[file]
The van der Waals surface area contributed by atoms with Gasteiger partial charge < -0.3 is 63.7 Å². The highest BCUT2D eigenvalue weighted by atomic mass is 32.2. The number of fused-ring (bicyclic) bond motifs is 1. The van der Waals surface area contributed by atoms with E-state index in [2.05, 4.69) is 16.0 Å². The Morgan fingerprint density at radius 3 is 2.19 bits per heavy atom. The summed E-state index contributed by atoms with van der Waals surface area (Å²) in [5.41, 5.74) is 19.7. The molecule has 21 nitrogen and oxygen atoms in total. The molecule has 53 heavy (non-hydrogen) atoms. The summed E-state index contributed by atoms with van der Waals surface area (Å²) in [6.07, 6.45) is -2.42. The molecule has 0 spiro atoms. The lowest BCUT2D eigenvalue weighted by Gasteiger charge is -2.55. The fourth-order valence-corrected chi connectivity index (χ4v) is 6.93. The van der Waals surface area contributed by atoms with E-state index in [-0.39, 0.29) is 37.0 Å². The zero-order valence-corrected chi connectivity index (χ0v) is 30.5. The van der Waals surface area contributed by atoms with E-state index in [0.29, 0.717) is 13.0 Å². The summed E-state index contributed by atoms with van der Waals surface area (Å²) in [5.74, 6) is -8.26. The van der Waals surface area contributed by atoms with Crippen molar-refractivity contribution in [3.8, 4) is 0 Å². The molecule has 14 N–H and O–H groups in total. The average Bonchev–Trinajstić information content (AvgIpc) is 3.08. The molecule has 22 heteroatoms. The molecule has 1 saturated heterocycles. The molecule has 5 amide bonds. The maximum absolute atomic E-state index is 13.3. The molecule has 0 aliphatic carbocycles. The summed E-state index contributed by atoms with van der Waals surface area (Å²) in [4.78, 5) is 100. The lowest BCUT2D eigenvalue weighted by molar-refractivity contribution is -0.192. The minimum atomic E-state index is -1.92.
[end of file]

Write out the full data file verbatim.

The van der Waals surface area contributed by atoms with Gasteiger partial charge < -0.3 is 63.7 Å². The highest BCUT2D eigenvalue weighted by atomic mass is 32.2. The number of fused-ring (bicyclic) bond motifs is 1. The van der Waals surface area contributed by atoms with E-state index in [2.05, 4.69) is 16.0 Å². The Morgan fingerprint density at radius 3 is 2.19 bits per heavy atom. The summed E-state index contributed by atoms with van der Waals surface area (Å²) in [5.41, 5.74) is 19.7. The molecule has 21 nitrogen and oxygen atoms in total. The molecule has 53 heavy (non-hydrogen) atoms. The summed E-state index contributed by atoms with van der Waals surface area (Å²) in [6.07, 6.45) is -2.42. The molecule has 0 spiro atoms. The lowest BCUT2D eigenvalue weighted by Gasteiger charge is -2.55. The fourth-order valence-corrected chi connectivity index (χ4v) is 6.93. The van der Waals surface area contributed by atoms with E-state index in [-0.39, 0.29) is 37.0 Å². The zero-order valence-corrected chi connectivity index (χ0v) is 30.5. The van der Waals surface area contributed by atoms with E-state index in [0.29, 0.717) is 13.0 Å². The summed E-state index contributed by atoms with van der Waals surface area (Å²) in [5.74, 6) is -8.26. The van der Waals surface area contributed by atoms with Crippen molar-refractivity contribution in [3.8, 4) is 0 Å². The molecule has 14 N–H and O–H groups in total. The average Bonchev–Trinajstić information content (AvgIpc) is 3.08. The molecule has 22 heteroatoms. The molecule has 1 saturated heterocycles. The molecule has 5 amide bonds. The maximum absolute atomic E-state index is 13.3. The molecule has 0 aliphatic carbocycles. The summed E-state index contributed by atoms with van der Waals surface area (Å²) in [4.78, 5) is 100. The lowest BCUT2D eigenvalue weighted by molar-refractivity contribution is -0.192. The minimum atomic E-state index is -1.92.